Since September is National Classical Music Month I decided to recommend some of my favorite music history books. Music history has definitely become a passion of mine lately. Not all of these books focus completely on classical music but they all cover it in various ways. The following are my top 3 music history picks as of right now.
1. Music of The Civil War Era byand Music of the World War II Era by William H. Young Jr. and Nancy K. Young.
This is a fantastic series of books that cover the music of the time period stated. It delves into how the culture and national and world events are reflected by the music created during the time period. Both books discuss both the popular music and classical music of the time period. This book series and each author discuss the theme that during tough times people can find expression and relief in music. These books are not the easiest to read and are rather fact heavy, however, the information they hold is fascinating. If you enjoy the history of these two time periods then this is definitely a different perspective and supplement of the time period.
2. Evening in the Palace of Reason by James R. Gaines
I have reviewed this book before on my blog so I’ll link to my previous review here. But long story short is that I loved this book. This book also connects the music of the time period with the history of the period. The author alternates chapters between Frederick the Great and Bach the Great *ahem* I mean Johann Sebastian Bach. Spoiler alert: I liked the chapters on Bach more than I liked the ones on Frederick the Great. However, this book did a great job of putting Bach’s music in context. I think it’s worth mentioning the author’s passion for his subject (Bach in particular) comes through the text and makes it incredibly hard not to get caught up in his enthusiasm.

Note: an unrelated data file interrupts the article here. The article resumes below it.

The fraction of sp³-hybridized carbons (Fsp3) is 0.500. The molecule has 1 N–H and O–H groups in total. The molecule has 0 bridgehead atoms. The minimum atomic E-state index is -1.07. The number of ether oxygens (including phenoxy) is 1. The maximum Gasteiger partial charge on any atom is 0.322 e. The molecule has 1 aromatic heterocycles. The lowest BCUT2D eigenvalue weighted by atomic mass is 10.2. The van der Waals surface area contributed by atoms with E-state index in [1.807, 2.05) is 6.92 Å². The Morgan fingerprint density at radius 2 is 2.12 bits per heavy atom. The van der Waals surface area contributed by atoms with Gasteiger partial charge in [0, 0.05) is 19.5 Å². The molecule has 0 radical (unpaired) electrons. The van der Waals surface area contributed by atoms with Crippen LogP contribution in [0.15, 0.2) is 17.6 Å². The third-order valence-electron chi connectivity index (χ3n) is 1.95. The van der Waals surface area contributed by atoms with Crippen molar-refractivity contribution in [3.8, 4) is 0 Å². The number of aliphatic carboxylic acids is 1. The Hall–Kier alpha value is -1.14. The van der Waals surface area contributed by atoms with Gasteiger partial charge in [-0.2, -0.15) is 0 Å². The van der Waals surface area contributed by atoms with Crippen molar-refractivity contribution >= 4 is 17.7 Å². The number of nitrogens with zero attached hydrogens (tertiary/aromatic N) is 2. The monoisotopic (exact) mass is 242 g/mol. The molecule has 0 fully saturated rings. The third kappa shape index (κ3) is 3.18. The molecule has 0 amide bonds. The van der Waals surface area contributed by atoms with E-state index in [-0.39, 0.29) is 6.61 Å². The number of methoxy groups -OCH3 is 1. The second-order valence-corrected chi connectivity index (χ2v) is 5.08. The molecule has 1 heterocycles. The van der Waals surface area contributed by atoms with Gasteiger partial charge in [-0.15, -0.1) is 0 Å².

3. The Sound of Freedom by Raymond Arsenault
This book is unique because it isn’t quite a biography, although, there are certainly portions of it that are biographical in nature and cover Marian Anderson’s life and career. This book is rather a detailed explanation and exploration of an event, Marian Anderson’s Easter Sunday concert on April 9, 1939. This book discusses in detail how Marian Anderson was not allowed to perform on Constitutional Hall’s stage because of her skin color, the events leading up to this decision and what happened afterward. What is so interesting about this book is the huge impact that it had on the nation (The United States). This originally local issue was propelled to a national stage to where even the first lady Eleanor Roosevelt thought it necessary to comment on it. I also reviewed this book and I will link the post here. if you would like to read more of my thoughts on this book.
The Lord of the Rings By J.R.R. Tolkien
This book really has no relevance to classical music except for the fact that Tolkien filled the book with songs and poems that the characters sing on their journey. In that way, I felt that music was incredibly important in this world and so I recommend it to anyone who hasn’t read it yet.